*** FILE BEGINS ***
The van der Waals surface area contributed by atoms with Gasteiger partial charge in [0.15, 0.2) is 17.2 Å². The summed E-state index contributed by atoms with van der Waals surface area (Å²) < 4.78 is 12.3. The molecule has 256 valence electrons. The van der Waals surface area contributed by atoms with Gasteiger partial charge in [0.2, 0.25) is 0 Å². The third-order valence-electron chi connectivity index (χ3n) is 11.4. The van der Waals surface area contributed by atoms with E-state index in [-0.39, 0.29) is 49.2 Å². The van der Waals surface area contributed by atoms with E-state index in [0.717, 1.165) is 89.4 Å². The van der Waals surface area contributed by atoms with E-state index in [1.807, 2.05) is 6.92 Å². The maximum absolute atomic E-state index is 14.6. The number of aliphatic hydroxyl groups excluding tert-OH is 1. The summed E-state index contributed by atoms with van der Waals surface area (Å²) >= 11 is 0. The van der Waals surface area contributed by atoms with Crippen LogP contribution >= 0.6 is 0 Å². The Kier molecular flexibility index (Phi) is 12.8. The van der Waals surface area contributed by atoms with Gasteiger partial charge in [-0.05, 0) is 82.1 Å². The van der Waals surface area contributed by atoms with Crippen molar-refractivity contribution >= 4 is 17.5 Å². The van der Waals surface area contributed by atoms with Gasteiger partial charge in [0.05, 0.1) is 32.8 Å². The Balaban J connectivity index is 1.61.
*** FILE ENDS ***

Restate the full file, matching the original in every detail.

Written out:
The van der Waals surface area contributed by atoms with Gasteiger partial charge in [0.15, 0.2) is 17.2 Å². The summed E-state index contributed by atoms with van der Waals surface area (Å²) < 4.78 is 12.3. The molecule has 256 valence electrons. The van der Waals surface area contributed by atoms with Gasteiger partial charge in [0.2, 0.25) is 0 Å². The third-order valence-electron chi connectivity index (χ3n) is 11.4. The van der Waals surface area contributed by atoms with E-state index in [-0.39, 0.29) is 49.2 Å². The van der Waals surface area contributed by atoms with E-state index in [0.717, 1.165) is 89.4 Å². The van der Waals surface area contributed by atoms with E-state index in [1.807, 2.05) is 6.92 Å². The maximum absolute atomic E-state index is 14.6. The number of aliphatic hydroxyl groups excluding tert-OH is 1. The summed E-state index contributed by atoms with van der Waals surface area (Å²) >= 11 is 0. The van der Waals surface area contributed by atoms with Crippen LogP contribution >= 0.6 is 0 Å². The Kier molecular flexibility index (Phi) is 12.8. The van der Waals surface area contributed by atoms with Gasteiger partial charge in [-0.05, 0) is 82.1 Å². The van der Waals surface area contributed by atoms with Crippen molar-refractivity contribution >= 4 is 17.5 Å². The van der Waals surface area contributed by atoms with Gasteiger partial charge in [0.05, 0.1) is 32.8 Å². The Balaban J connectivity index is 1.61.